More Top Stories


Bigger and busier 2023: PM

31 December 2022

Other Sports

Double gold for Darts

21 January 2023


Covid-19 cases stable: TMO

10 January 2023


Population policy endorsed

10 January 2023


PM Brown vows to change law

23 January 2023

Rugby league

Moana target 2025 World Cup

11 November 2022


We’re halfway there!

16 November 2022


From the river to the ocean

18 November 2022

Fiji’s flag designer ‘disappointed’

Friday 6 February 2015 | Published in Regional


suva – The designer of Fiji’s current flag says she is disappointed by prime minister Frank Bainimarama’s move to replace it with a new one.

Tessa Mackenzie – now 80 years old – won the competition in 1970 to design the flag after placing the British Union Jack and the shield from Fiji’s Coat of Arms on a sky blue background.

This week, Bainimarama said they were British symbols that were not relevant to a modern, independent Fiji.

Mackenzie, still living in Suva, told the ABC’s Pacific Beat programme that she disagrees.

“To say that our past is not relevant in any situation if foolish – we cannot get away from our past,” she said.

“I think it’s a non-argument to me to say that we want to get away from the colonial past. Your past is always there.”

A spokesman for the main opposition Sodelpa Party, Peter Waqavonovono, said many people were against changing the flag, which has been used since Fiji gained independence.

“Although there are segments of our population who are bitter about our British past, we all do not share the same sentiments and therefore cannot be forced to accept their (the government’s) ridiculous laws,” he said.

Fiji Labour Party president Lavinia Padarath said parliament was the proper forum to debate such a change.

“ Bainimarama should realise that in a parliamentary democracy issues of national importance should be approved by the parliament,” she said.

“The people of Fiji must decide whether they want the flag changed and if so, what the changes should be.”

Mackenzie said she believed the majority of Fijians still embraced their current flag design.

“People love it, they really feel proud of it,” she said.

“If you ever watch Sevens Rugby, whether we’re winning or losing people are waving it – and people wear the flag on their T-shirts in everyday life.”

The current flag introduced in 1970 is Fiji’s fourth since colonisation.

Reaction on social media has been mixed, with an online petition calling for the flag not to change until the question has been put to a referendum.

Samson Verma, an expatriate Fijian living in Paris, has started a Facebook page called Keep our Fiji Flag.

“That flag, the way it is, contains much of Fiji’s history and it contains much of what Fiji has gone through in the last 150 years or so,” he said.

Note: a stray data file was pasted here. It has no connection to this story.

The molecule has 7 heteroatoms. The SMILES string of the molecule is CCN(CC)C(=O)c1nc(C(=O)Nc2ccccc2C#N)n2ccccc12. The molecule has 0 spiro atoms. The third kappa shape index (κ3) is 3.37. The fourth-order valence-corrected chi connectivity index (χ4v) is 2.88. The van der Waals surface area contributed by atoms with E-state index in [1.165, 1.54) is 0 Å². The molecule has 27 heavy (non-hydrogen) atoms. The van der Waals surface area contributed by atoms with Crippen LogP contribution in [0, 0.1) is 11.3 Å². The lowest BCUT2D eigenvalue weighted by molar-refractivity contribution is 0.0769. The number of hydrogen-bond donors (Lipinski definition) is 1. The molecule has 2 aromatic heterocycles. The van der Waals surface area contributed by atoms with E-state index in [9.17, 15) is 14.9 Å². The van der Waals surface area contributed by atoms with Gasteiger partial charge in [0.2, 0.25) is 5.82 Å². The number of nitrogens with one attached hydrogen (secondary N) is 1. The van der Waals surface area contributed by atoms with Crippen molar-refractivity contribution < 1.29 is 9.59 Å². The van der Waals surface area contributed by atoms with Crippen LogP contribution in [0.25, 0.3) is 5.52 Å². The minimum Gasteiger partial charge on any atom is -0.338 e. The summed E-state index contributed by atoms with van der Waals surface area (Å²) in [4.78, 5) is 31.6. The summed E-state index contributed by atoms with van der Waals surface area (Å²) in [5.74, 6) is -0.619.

“We see that flag as one that flies above all the ethnic differences in Fiji.”

Bainimarama said his competition to design a new flag would start this month and run for two months, with the winning flag to be flown for the first time on Independence Day in October.

“The union flag belongs to the British, not us,” Bainimarama said.

He said that replacing the flag and the shield bearing the Cross of St George is not a reflection of bad relations with Britain.

“Britain is a country with whom we are friends and will continue to be so, but they are not symbols that are relevant to any Fijian in the 21st century and they should go,” he said.

Not everyone think removing the Union Jack from a nation’s flag is that big a deal.

“If you take a book out of the library, on loan, you have to give it back some time – and the Union Jack has been on loan to these countries for a long time,” said Tony Burton from research and preservation group, Flags Australia.

“Fijians like their flag because it represents them. I think they will also take to a new flag that speaks more clearly to the symbolism of Fiji.”

Prime Minister Bainimarama said he wants a new flag to unite a nation where racial tensions between the traditional owners and Indo-Fijians have sparked numerous coups.

New Zealand has started down the road of acquiring a new flag with a referendum due this year.

“I am proposing that we take one more step in the evolution of modern New Zealand by acknowledging our independence through a new flag,” New Zealand Prime Minister John Key said last March.

Bainimarama said he wants to beat New Zealand to the draw with the new Fijian flag decided by a national competition over the next two months and then decided by a committee of prominent Fijians.

Mackenzie said she was not planning on entering a new design into the competition.

“I find it very difficult to envisage what they can choose which will be appropriate and relevant for everybody,. not just now but for the future,” she said.

“A flag is a national symbol that needs to be very meaningful, so I think it will be very hard to find good symbols.

“If they are going to change it, I just hope that they are going to change it to something suitable and let’s not be too much like other people’s flags because when you look at most of the flags in the world, so many of them are messy.”